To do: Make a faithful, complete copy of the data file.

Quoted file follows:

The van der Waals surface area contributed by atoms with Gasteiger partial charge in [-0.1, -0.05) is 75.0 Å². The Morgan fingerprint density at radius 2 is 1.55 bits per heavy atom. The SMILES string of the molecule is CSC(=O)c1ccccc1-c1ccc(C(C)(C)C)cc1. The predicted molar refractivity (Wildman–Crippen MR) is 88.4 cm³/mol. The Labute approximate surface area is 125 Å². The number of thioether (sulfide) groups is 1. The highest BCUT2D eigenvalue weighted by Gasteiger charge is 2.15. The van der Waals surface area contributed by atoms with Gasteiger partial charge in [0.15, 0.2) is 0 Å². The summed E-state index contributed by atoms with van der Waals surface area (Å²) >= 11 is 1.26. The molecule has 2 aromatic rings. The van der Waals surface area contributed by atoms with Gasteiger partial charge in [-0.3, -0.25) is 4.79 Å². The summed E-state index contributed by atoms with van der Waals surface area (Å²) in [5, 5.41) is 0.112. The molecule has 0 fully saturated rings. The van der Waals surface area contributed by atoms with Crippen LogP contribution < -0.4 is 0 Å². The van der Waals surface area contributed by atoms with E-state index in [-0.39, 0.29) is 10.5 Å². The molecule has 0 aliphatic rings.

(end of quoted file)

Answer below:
The van der Waals surface area contributed by atoms with Gasteiger partial charge in [-0.1, -0.05) is 75.0 Å². The Morgan fingerprint density at radius 2 is 1.55 bits per heavy atom. The SMILES string of the molecule is CSC(=O)c1ccccc1-c1ccc(C(C)(C)C)cc1. The predicted molar refractivity (Wildman–Crippen MR) is 88.4 cm³/mol. The Labute approximate surface area is 125 Å². The number of thioether (sulfide) groups is 1. The highest BCUT2D eigenvalue weighted by Gasteiger charge is 2.15. The van der Waals surface area contributed by atoms with Gasteiger partial charge in [0.15, 0.2) is 0 Å². The summed E-state index contributed by atoms with van der Waals surface area (Å²) >= 11 is 1.26. The molecule has 2 aromatic rings. The van der Waals surface area contributed by atoms with Gasteiger partial charge in [-0.3, -0.25) is 4.79 Å². The summed E-state index contributed by atoms with van der Waals surface area (Å²) in [5, 5.41) is 0.112. The molecule has 0 fully saturated rings. The van der Waals surface area contributed by atoms with Crippen LogP contribution < -0.4 is 0 Å². The van der Waals surface area contributed by atoms with E-state index in [-0.39, 0.29) is 10.5 Å². The molecule has 0 aliphatic rings.